The drive along Sheikh Zayed Road between Dubai and Abu Dhabi is an experience that is better lived than described. Bright lights flashing at you from a Nissan Patrol 2 metres from your bumper, the strange midway interlude of a green forest. The famous description of war – long patches of boredom punctuated by moments of terror – does not seem far off.
The road is indelibly a part of the Abu Dhabi and Dubai experience and now, true to UAE form, it takes its place in the Emirates' growing list of world firsts: it will be a museum esplanade in itself.
Louvre Abu Dhabi and Abu Dhabi Media have announced the Highway Gallery, in which billboards showing treasures from Louvre Abu Dhabi are placed along 10-kilometre intervals. Cars pass a trigger a few metres before the billboard, and if you are tuned to any of the three radio stations partnering on the project – Radio 1 FM (100.5 FM), Classic FM (91.6 FM) or Emarat FM (95.8 FM) – a short blurb on the artwork, or artefact, plays on the airwaves.
"We thought that for this month of innovation we are going to do something pioneering," says Saif Ghobash, the Director General Department of Culture and Tourism - Abu Dhabi (DCT). "We decided to launch the first-ever – in the world – roadside gallery. The concept is: you're on the highway for about an hour and a half and we have a lot of art here, and so we brought the art to you on the road. You can see a piece and listen to a nicely curated explanation of it. It's entertaining and educating for the driver, and for the children if they're in the car."
The 30-second audio discussions are written by the Louvre Abu Dhabi curators, and include major Louvre Abu Dhabi works and loans such as Piet Mondrian's Composition with Blue, Red, Yellow and Black (1922); the first work by Leonardo da Vinci ever shown in the Emirates, La Belle Ferronniere (1495-1499); and one of the oldest monumental statues still existing, a haunting sculpture of a two-headed figure from the Neolithic era (about 6500 BCE) that was found in Ain Ghazal, Jordan. ("No, you're not seeing double!" says the female voice introducing this last one.)
The initiative is part of DCT’s and Louvre Abu Dhabi’s broader programme to build an audience for art and increase cultural engagement in the Emirate. While the Louvre Abu Dhabi is becoming an international tourist destination, the Highway Gallery is aimed more at bringing local audiences and residents into the museum.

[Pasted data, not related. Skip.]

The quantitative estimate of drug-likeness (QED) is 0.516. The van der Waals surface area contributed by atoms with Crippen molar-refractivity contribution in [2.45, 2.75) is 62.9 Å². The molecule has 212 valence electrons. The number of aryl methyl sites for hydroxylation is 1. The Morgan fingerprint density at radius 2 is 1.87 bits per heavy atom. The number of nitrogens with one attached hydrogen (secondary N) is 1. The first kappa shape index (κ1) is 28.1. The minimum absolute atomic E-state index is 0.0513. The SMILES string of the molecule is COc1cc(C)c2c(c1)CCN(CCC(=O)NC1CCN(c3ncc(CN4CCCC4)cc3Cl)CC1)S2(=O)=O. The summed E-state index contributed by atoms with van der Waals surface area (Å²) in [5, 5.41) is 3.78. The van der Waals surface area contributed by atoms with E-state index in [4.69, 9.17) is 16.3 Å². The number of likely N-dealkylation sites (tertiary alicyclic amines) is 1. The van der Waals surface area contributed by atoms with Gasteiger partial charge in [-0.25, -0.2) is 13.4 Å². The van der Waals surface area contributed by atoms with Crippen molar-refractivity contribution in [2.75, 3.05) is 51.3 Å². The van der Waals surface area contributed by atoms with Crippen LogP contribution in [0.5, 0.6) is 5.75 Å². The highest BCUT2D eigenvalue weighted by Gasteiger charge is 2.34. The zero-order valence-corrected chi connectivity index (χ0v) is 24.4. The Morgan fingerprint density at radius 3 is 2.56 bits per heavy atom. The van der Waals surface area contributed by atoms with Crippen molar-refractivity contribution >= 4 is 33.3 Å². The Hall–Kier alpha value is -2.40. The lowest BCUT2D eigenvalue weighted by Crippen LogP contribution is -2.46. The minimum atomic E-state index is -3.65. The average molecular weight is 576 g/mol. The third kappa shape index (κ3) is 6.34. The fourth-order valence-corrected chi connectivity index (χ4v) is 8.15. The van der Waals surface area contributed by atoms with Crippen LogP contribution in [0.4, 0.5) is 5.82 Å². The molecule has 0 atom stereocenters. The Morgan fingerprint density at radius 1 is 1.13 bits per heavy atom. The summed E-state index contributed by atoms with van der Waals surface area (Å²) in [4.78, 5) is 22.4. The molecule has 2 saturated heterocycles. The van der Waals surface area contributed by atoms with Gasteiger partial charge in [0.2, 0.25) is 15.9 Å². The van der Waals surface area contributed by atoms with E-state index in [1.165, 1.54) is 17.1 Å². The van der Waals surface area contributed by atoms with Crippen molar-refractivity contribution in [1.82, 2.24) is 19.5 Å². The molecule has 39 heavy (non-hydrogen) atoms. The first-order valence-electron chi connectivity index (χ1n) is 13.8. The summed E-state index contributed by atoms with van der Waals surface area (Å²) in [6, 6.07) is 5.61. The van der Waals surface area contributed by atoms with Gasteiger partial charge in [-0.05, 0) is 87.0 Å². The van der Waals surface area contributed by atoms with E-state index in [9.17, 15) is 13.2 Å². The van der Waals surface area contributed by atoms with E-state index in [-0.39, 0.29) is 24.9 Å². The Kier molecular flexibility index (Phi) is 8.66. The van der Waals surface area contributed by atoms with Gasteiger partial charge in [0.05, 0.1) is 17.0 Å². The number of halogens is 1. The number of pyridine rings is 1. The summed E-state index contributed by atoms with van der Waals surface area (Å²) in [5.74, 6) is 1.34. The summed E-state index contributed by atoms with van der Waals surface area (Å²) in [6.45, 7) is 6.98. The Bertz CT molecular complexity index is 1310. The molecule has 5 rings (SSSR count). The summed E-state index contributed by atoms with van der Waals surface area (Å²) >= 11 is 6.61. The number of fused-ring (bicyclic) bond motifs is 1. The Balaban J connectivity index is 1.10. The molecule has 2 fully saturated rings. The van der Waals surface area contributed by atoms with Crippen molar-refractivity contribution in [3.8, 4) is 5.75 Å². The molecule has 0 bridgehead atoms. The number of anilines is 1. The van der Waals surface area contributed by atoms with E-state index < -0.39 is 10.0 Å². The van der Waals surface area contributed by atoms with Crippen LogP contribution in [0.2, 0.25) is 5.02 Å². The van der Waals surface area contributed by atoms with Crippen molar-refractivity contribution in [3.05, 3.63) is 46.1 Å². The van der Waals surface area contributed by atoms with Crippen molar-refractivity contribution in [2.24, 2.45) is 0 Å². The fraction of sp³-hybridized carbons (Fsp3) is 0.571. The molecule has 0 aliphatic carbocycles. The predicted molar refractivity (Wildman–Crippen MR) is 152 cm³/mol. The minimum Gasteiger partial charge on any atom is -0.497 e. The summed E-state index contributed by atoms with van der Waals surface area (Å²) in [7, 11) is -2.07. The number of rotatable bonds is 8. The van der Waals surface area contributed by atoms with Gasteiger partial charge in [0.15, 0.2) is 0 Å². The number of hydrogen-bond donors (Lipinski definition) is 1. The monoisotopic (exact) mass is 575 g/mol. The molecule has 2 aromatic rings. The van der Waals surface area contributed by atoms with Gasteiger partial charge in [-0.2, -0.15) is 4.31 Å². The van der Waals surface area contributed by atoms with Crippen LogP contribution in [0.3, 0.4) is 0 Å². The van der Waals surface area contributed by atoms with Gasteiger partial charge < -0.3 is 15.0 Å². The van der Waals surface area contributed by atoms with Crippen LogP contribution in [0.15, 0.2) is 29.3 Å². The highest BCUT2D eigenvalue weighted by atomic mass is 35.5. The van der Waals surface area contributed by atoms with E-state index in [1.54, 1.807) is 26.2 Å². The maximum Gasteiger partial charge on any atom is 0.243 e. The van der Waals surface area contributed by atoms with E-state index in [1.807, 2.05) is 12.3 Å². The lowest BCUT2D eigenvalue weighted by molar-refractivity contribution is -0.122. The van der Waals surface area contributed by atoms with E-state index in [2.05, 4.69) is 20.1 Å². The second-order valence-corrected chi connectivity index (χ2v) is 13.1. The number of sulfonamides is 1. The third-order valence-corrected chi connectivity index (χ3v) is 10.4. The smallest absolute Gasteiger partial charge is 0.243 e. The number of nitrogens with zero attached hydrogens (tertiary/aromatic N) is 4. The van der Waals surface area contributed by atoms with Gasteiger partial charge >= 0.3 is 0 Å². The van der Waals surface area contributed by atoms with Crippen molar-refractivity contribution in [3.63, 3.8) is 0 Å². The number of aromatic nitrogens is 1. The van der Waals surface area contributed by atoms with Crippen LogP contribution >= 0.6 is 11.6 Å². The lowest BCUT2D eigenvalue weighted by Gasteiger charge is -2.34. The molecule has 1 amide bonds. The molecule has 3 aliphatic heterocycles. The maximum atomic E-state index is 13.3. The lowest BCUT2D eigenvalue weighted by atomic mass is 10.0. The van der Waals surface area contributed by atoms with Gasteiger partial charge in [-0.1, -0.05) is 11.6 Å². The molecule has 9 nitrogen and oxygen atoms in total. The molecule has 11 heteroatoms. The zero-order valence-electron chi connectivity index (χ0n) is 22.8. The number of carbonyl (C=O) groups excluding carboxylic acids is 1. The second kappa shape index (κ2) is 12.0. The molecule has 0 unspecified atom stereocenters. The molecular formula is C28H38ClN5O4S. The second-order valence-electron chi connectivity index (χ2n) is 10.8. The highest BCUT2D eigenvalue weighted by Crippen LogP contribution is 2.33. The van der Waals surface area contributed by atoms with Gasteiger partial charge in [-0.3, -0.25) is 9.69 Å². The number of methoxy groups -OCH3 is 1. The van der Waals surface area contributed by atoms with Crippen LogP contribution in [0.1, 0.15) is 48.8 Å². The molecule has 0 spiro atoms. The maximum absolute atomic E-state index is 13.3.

"Highway traffic is mainly used by residents," says Ghobash. "Part of our mandate is not only to build visitor figures but to get people to explore and interact with our message of cultural dialogue and interaction with the museum, so we took the message to them."
The selection of works, consonant with the museum's universal vision, stretches across time and geographical locations, from Egypt – the richly coloured sarcophagus of Hennuttawy (950-990 BCE) – to the United States. Nestled behind the metal barrier alongside the road is Louvre Abu Dhabi's iconic portrait of the US' first president, George Washington, which, you might learn if you are zipping by it, was actually painted 23 years after his death. Other works include Vincent Van Gogh's 1887 Self Portrait and a 2,000-year-old coin from the United Arab Emirates.
Pairing the billboards with the audio discussions allows Highway Gallery to function not only as teasers for the works in Louvre Abu Dhabi, but also as a mode of education. The spots will run in Arabic and English in the direction from Dubai to Abu Dhabi and the experiment will last for four weeks – marking the month of innovation. The transmitter on each of the boards is partly powered by solar energy.
“This road is so important, linking the two main cities,” says Manuel Rabate, the director of Louvre Abu Dhabi. “We thought, what can we add with an interesting, creative process? Let’s bring the content to the people, if they can learn something, we can change a little bit the monotony of the drive.”
One of the billboards shows the famous Mari-Cha lion (1000-1200), which stood next to kings and queens in Mediterranean palaces, but was made by Arab craftsmen. The bronze statue is one of the earliest known automata – mechanical figures that speak or move on their own – and the Louvre Abu Dhabi curators speculate that the Mari-Cha lion contains a mechanism by which moving its tail causes it to roar.
The radio spot ends with this – the lion's roar! Hopefully not a new moment of terror for the old Sheikh Zayed Road, but a way to make the drive home a little more special.
The Highway Gallery runs until mid-March, and can be seen when driving from Dubai to Abu Dhabi on the E11. The radio stations to tune into are 100.5 FM, 91.6 FM and 95.8 FM.